Columbo’s third (and final) adventure outside of Los Angeles, A Matter of Honor saw him investigating murder by bull during a supposed holiday south of the border.
Placed in confrontation with national hero Don Luis Montoya – a matador of legendary status – the Lieutenant must battle an opponent who is bigger than God in his homeland, while also overcoming his own lack of understanding of the supposedly noble art of bullfighting.
Although generally considered a lesser effort by the series’ 70s standards, A Matter of Honor still predictably contains a number of cracking moments that ensure ample viewer reward. But what are its bestest bits? Let’s saddle up and see…
5. Columbo’s calf exercises
While taking a gentle stroll around the stunning Montoya estate, Columbo is given an almighty fright by a breakaway bull. Moving like a man possessed, Columbo saves his own skin by hurdling a low wall – only then to fully appreciate how adorably teeny and unthreatening the baby bull is, as he is jeered by walking stereotype Miguel.
Columbo has never moved faster than this under his own steam. Heck, he rarely moves this swiftly when he’s at the wheel of the Peugeot! It all adds to a delightful little moment from an episode in low on genuine highlights.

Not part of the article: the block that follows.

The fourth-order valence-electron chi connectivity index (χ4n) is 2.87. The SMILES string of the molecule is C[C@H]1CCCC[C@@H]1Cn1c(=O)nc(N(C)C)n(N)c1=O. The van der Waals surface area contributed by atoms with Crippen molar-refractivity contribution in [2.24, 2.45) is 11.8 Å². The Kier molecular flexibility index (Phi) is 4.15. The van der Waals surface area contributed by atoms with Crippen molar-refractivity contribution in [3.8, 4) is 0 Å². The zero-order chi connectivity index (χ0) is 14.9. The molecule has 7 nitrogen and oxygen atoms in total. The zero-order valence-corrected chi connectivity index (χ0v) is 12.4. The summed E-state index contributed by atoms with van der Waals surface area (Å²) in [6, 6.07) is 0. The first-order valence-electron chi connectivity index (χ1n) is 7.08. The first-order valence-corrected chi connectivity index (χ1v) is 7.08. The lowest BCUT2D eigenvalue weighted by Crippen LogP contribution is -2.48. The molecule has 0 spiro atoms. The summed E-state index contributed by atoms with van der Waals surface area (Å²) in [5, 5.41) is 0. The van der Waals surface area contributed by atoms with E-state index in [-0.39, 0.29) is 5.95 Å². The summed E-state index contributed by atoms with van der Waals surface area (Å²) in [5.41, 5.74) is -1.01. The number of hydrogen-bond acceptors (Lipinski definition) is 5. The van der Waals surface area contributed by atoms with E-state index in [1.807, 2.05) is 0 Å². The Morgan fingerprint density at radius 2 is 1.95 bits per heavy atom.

4. Creative book-peeping
Columbo’s mile-wide devious streak is as clear as day as he dupes his chief suspect into letting him get hold of some crucial intel to strengthen his case.
Having found evidence of bull tranquilliser in murder victim Hector Rangel’s bloodstream, the Lieutenant begs to get a glance at Montoya’s accounts book, which chronicles the purchase of such potentially dangerous products.
Afforded the privilege he seeks by his host, Columbo immediately betrays the trust placed in him and flips further into the book to get a sight of the most recent entries. There he finds what he’s looking for: the last month’s accounts are complete and were signed off by Montoya three days before Hector was fatally gored. Why, then, did the Don claim that Hector had requested extra time to work on the books on the day of his death? Either Montoya turned a blind eye to Hector’s blatant lies, or he is lying himself!
For the first time, Montoya properly loses his cool. He rages against Columbo’s lack of appreciation for the concept of honour, and icily ejects the detective from his premises in classic fashion: “My courtesy has been rewarded with accusation. I must ask you to leave my house and not return.”
A great moment because it marks that the game has changed. Columbo isn’t trying to disguise his intent any more. Montoya is in his sights and not even a legendary matador is going to be able to escape his inexorable pursuit of justice.
3. The low-speed fender-bender
The scurrilous stereotypes come thick and fast during Columbo’s episode introduction, when a gentle collision between his Peugeot and a parked car results in half the town thronging around the bewildered holidaymaker.